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Last Updated: Saturday, 5 March, 2005, 13:25 GMT
A Swiss hygiene inspector calls

By Imogen Foulkes
BBC Geneva correspondent

Moving house is said to be one of life's most stressful experiences but, in Switzerland, it is made even more stressful by strict requirements on how you leave your old home. Imogen Foulkes moved house recently and describes the day the hygiene inspector came to call.

I have to confess, I have always been a bit intimidated by the Swiss devotion to cleanliness.

Row of houses in Switzerland
Women in Switzerland spend a couple of hours a day cleaning the house
It all began not long after I arrived in Switzerland when, as a new mother, I was invited for coffee by a woman who had had her baby in the same hospital as me.

I found myself sitting in a kitchen which seemed more suited to open heart surgery than a cosy chat about feeding routines and nappy rash.

The surfaces gleamed, the floor was spotless, even the babies were squeaky clean - apart from mine, who was only squeaky.


But, a few years on, I have become more used to Swiss hygiene standards so, when it came to moving house, I knew I was expected to leave my old home immaculate.

Sure enough, I got a letter saying the hygiene inspector would be there at 10 o'clock on a Monday morning.

Too late, I realised I could not actually remember having cleaned that drawer
He arrived, punctual to the nanosecond - a dapper little man in a maroon jacket and beautifully pressed trousers.

His name was Herr Schweizer - or Mr Swiss in English - and he had even brought a spare pair of shoes to wear inside the house.

I should have recognised the warning signs when I noticed that Herr Schweizer, who was no taller than me, somehow managed to look down at me over the top of his glasses.


But I had spent the best part of three days cleaning and I was confident I would pass the inspection with flying colours.

Geneva city
The streets of Geneva are spotless
'Let's start in the kitchen,' said Mr Swiss and I trotted eagerly after him. I was particularly proud of the kitchen - old postcards and invitations were gone from the walls, so too was the odd blob of spaghetti sauce, vintage 2002.

The oven shone, the cupboards were bare.

But Herr Schweizer was not impressed. He was too busy unscrewing my taps.

"Look", he said pointing to the inside of a pipe I'd scarcely known existed. "All these calcium deposits, you'll have to get rid of them."

We moved on to the ceramic hob. Mr Swiss bent over it. I could see his reflection in its pristine surface - he could see something else.

Black speck

He produced a razor blade from his pocket and scraped gently - a tiny black speck floated upwards.

"Still dirty", he said.

The list grew ever longer and I realised I had at least another day's cleaning ahead of me
An hour-and-a-half later we were still in the kitchen, but mercifully almost finished, just one drawer to go.

Too late, I realised I could not actually remember having cleaned that one.

Herr Schweizer pulled it open to reveal three old fish knives, a cork, two bottle openers and what looked suspiciously like a lock of child's hair.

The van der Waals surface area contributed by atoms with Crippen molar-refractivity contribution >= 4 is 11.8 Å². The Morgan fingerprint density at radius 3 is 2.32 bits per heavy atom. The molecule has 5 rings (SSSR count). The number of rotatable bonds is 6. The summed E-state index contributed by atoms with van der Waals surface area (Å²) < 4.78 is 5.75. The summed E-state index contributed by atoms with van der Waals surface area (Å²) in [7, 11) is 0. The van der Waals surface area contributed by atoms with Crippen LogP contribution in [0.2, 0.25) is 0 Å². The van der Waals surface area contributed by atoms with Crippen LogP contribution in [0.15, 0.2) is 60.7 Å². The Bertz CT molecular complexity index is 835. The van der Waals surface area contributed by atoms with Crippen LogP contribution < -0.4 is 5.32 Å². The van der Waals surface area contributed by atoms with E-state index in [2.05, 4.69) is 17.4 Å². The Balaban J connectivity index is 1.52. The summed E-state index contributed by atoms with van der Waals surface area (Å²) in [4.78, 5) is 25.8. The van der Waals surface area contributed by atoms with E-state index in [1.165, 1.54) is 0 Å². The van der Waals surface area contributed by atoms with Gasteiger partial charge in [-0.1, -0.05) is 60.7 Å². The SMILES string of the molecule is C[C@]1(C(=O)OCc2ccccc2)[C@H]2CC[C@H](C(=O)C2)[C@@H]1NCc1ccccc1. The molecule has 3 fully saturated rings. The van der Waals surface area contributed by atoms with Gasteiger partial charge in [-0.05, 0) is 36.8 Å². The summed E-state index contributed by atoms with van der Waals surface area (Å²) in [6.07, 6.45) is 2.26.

This time he said nothing. He just sighed and added the drawer to his list.

On it went. Behind a radiator he discovered half a spider's web. In the bathroom, dismantling the toilet cistern revealed yet more calcium deposits. Downstairs in the cellar, the ventilation shaft was smudged.

Scrubbing and polishing

The list grew ever longer and I realised I had at least another day's cleaning ahead of me.

It gave me a chance, during the scrubbing and polishing, to reflect on why it is the Swiss attach so much importance to cleanliness.

Passing the fuse box, he pulled it open. "Look", he said triumphantly. "Dust!"
A friend of mine says it is the crowded nature of this country. Switzerland is small and mainly mountainous; space is limited; most of the seven million inhabitants live in apartments so keeping things clean and tidy is necessary just to live comfortably.

Another friend, more unkindly, suggests that the Swiss are not exactly noted for their achievements in art and literature - perhaps, he says, because they pour their creative energy into cleaning.

My own interpretation has to do with the role of women in Swiss society - those with children often do not work.

That means hundreds of thousands of women in small apartments, with no gardens and time on their hands.

A recent survey revealed that the average Swiss woman can spend at least two hours - every day - on housework.


The very idea exhausts me, but it probably saves them the ordeal I went through at Mr Schweizer's hands.

When the inspection ended, I was given a six-page list of improvements I needed to make and, as I ushered him towards the door, he had one last instruction.

Passing the fuse box, he pulled it open.

"Look", he said triumphantly. "Dust!"

A week later, the house is clean, my muscles ache and my hands are sore from cleaning fluids.

But I'm happy, because I know that should a pair of heart surgeons move into my old house, they need never go to the hospital - they can perform operations in my kitchen, and store their instruments in my fuse box.

From Our Own Correspondent was broadcast on Saturday, 5 March, 2005, at 1130 GMT on BBC Radio 4. Please check the programme schedules for World Service transmission times.

Country profile: Switzerland
02 Mar 05 |  Country profiles
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10 Aug 03 |  From Our Own Correspondent


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